BERACASA: Where do you get these images?

SCOTT: They come from all different sources. A lot of these things we photograph ourselves in the studio, like objects we find or pieces of satin. It can be something as high-art as a Wolfgang Tillmans photo, but we did a piece in the spring inspired by a mosquito net.  I went to Africa in April.

 

Lookbook by Tom Scott

 

BERACASA: Love, where did you go?

SCOTT: I went to South Africa and Tanzania. It was amazing. This photograph of teddy bears out to dry is actually a photographs I took in Africa. I met the girl, who had hung up all her stuffed animals to dry on a clothesline. I was looking at the arrangement and she tapped me on the shoulder and said “Do you like those?” I said yeah, and she said, “Thank you.”

BERACASA: I’m planning on going to Kenya over Christmas.  Did you love it?

SCOTT: So cool. This is Melanie Bonajo, do you know her work? I was actually reading this book of Bonajo’s—she does all this furniture—and it’s inspiring because when she was a little kid she refused to go to sleep so her parents used to tie her to her bed. So this is how we start a collection.

BERACASA: Oh no! (RIGHT: PHOTO BY TOM SCOTT)

SCOTT: She would literally get up and run around the house with this mattress attached to her back. So now you know why she does this kind of work. 

BERACASA: Well it’s wonderful to have such a strong point of view.  How long have you been doing this?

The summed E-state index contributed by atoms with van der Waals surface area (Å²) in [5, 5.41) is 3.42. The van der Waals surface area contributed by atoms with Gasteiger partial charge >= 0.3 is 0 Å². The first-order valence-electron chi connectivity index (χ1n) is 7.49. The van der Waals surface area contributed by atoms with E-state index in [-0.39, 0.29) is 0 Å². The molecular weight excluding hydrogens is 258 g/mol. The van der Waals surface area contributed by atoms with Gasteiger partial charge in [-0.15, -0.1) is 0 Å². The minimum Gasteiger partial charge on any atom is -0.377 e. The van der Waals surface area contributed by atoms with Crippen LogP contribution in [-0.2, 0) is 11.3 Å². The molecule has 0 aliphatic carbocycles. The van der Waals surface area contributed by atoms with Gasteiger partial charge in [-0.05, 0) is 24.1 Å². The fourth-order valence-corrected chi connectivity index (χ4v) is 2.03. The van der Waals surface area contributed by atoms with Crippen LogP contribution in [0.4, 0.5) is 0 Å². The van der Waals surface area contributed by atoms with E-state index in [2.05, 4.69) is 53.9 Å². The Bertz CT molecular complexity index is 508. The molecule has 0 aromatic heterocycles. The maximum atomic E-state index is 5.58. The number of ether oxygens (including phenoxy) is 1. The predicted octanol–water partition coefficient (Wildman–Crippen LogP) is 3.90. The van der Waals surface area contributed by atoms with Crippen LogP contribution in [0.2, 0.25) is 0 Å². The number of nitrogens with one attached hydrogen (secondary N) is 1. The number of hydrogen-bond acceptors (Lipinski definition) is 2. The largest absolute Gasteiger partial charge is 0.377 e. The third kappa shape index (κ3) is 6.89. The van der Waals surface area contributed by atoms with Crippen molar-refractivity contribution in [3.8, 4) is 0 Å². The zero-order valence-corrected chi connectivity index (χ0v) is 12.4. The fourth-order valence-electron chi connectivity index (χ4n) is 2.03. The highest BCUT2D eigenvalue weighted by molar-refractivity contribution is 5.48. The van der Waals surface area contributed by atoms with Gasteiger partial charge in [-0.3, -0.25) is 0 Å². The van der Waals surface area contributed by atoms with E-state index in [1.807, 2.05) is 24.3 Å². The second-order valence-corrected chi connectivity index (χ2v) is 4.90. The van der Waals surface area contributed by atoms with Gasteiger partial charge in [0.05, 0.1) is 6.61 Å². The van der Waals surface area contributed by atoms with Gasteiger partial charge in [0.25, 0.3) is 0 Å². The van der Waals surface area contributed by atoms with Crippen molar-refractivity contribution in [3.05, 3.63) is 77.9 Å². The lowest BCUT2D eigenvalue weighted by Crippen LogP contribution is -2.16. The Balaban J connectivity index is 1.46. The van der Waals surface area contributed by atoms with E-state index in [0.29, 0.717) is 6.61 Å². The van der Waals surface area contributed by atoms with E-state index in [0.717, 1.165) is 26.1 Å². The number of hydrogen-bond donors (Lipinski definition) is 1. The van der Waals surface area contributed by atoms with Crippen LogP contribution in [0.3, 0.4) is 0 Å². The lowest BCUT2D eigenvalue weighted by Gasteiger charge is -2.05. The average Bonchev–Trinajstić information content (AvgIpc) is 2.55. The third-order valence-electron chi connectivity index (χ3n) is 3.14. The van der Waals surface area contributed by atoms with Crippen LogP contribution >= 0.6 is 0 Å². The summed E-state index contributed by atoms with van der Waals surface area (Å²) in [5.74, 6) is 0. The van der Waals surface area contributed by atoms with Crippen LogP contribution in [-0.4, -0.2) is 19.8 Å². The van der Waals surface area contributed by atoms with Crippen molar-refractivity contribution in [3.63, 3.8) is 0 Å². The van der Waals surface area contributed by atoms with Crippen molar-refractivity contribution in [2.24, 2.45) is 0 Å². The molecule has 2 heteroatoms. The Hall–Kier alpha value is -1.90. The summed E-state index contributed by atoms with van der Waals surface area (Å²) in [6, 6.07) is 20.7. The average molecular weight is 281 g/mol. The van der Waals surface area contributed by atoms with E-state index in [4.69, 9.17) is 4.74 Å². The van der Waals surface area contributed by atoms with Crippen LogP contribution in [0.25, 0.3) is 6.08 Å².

SCOTT: Seven or eight years, but more seriously five or six. The first couple of years I was trying things here and there, not so seriously.

BERACASA: So how is your personal life? Do you have a personal life?

SCOTT: I think so.

BERACASA: How has it been affected by all this work?

SCOTT: I live my work and that’s the most important thing to me, so I’m happy to work late. A lot of people I work with are very dear friends of mine, so it all kind of melds together into one. When you are really close to the people you work with, you can go out and work for a little while and go out and have a couple of drinks. 

BERACASA: Which is great, some people need the separation and some people feel comfortable being together. I think that’s great.

SCOTT: Yeah whenever I worked in the industry, I always thought it was so strange how people were so separated with their lives and work.

BERACASA: So a lot of people work in an industry that they’re not in love with. That’s a very different story.

SCOTT: So they want to run out the door at five o’clock and go home. You see people in midtown and they’re running for that train.

Tom Scott’s new store is located at 55 Clinton Street, New York.